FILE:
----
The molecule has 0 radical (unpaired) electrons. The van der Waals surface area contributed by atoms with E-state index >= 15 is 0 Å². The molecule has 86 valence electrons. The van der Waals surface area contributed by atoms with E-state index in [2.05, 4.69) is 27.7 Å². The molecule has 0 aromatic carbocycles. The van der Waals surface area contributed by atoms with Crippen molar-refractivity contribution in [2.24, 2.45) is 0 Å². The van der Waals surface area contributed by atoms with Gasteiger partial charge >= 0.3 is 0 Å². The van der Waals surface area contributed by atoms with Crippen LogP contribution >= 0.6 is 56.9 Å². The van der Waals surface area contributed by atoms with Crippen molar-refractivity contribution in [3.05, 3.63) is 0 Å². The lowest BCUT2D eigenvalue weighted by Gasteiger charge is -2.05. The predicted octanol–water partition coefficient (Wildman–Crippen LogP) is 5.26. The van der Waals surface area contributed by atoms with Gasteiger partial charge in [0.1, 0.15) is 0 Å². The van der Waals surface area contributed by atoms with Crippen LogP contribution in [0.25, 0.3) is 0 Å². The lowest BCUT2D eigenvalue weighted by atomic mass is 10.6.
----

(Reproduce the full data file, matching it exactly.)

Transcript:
The molecule has 0 radical (unpaired) electrons. The van der Waals surface area contributed by atoms with E-state index >= 15 is 0 Å². The molecule has 86 valence electrons. The van der Waals surface area contributed by atoms with E-state index in [2.05, 4.69) is 27.7 Å². The molecule has 0 aromatic carbocycles. The van der Waals surface area contributed by atoms with Crippen molar-refractivity contribution in [2.24, 2.45) is 0 Å². The van der Waals surface area contributed by atoms with Gasteiger partial charge >= 0.3 is 0 Å². The van der Waals surface area contributed by atoms with Crippen LogP contribution >= 0.6 is 56.9 Å². The van der Waals surface area contributed by atoms with Crippen molar-refractivity contribution in [3.05, 3.63) is 0 Å². The lowest BCUT2D eigenvalue weighted by Gasteiger charge is -2.05. The predicted octanol–water partition coefficient (Wildman–Crippen LogP) is 5.26. The van der Waals surface area contributed by atoms with Gasteiger partial charge in [0.1, 0.15) is 0 Å². The van der Waals surface area contributed by atoms with Crippen LogP contribution in [0.25, 0.3) is 0 Å². The lowest BCUT2D eigenvalue weighted by atomic mass is 10.6.